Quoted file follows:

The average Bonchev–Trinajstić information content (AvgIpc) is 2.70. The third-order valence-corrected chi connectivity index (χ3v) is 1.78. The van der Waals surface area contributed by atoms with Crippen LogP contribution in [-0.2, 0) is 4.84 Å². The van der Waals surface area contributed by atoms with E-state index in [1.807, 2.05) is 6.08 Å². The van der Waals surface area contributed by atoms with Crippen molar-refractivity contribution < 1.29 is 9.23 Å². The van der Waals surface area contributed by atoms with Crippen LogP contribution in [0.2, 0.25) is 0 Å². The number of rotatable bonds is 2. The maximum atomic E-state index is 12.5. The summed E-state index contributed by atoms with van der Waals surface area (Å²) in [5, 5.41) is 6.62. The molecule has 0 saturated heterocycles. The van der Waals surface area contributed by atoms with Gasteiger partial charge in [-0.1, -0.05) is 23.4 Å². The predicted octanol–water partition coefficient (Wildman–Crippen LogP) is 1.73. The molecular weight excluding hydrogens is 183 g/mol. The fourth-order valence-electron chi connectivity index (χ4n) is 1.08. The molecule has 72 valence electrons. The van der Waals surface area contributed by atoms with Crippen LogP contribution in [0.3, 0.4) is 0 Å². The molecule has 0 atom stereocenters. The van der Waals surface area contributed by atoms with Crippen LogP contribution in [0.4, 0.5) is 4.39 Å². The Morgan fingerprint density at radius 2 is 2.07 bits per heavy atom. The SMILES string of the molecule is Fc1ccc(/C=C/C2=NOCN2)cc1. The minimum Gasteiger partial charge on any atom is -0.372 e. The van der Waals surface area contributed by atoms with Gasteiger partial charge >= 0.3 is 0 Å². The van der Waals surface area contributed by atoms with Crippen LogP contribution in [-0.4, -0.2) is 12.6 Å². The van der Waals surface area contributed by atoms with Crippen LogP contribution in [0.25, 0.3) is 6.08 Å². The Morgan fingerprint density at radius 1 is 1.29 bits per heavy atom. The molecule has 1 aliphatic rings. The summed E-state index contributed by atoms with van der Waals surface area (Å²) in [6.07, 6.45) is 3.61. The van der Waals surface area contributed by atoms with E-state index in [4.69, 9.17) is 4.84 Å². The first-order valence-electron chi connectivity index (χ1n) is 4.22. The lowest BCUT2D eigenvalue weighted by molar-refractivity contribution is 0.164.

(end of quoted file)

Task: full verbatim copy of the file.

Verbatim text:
The average Bonchev–Trinajstić information content (AvgIpc) is 2.70. The third-order valence-corrected chi connectivity index (χ3v) is 1.78. The van der Waals surface area contributed by atoms with Crippen LogP contribution in [-0.2, 0) is 4.84 Å². The van der Waals surface area contributed by atoms with E-state index in [1.807, 2.05) is 6.08 Å². The van der Waals surface area contributed by atoms with Crippen molar-refractivity contribution < 1.29 is 9.23 Å². The van der Waals surface area contributed by atoms with Crippen LogP contribution in [0.2, 0.25) is 0 Å². The number of rotatable bonds is 2. The maximum atomic E-state index is 12.5. The summed E-state index contributed by atoms with van der Waals surface area (Å²) in [5, 5.41) is 6.62. The molecule has 0 saturated heterocycles. The van der Waals surface area contributed by atoms with Gasteiger partial charge in [-0.1, -0.05) is 23.4 Å². The predicted octanol–water partition coefficient (Wildman–Crippen LogP) is 1.73. The molecular weight excluding hydrogens is 183 g/mol. The fourth-order valence-electron chi connectivity index (χ4n) is 1.08. The molecule has 72 valence electrons. The van der Waals surface area contributed by atoms with Crippen LogP contribution in [0.3, 0.4) is 0 Å². The molecule has 0 atom stereocenters. The van der Waals surface area contributed by atoms with Crippen LogP contribution in [0.4, 0.5) is 4.39 Å². The Morgan fingerprint density at radius 2 is 2.07 bits per heavy atom. The SMILES string of the molecule is Fc1ccc(/C=C/C2=NOCN2)cc1. The minimum Gasteiger partial charge on any atom is -0.372 e. The van der Waals surface area contributed by atoms with Gasteiger partial charge >= 0.3 is 0 Å². The van der Waals surface area contributed by atoms with Crippen LogP contribution in [-0.4, -0.2) is 12.6 Å². The van der Waals surface area contributed by atoms with Crippen LogP contribution in [0.25, 0.3) is 6.08 Å². The Morgan fingerprint density at radius 1 is 1.29 bits per heavy atom. The molecule has 1 aliphatic rings. The summed E-state index contributed by atoms with van der Waals surface area (Å²) in [6.07, 6.45) is 3.61. The van der Waals surface area contributed by atoms with E-state index in [4.69, 9.17) is 4.84 Å². The first-order valence-electron chi connectivity index (χ1n) is 4.22. The lowest BCUT2D eigenvalue weighted by molar-refractivity contribution is 0.164.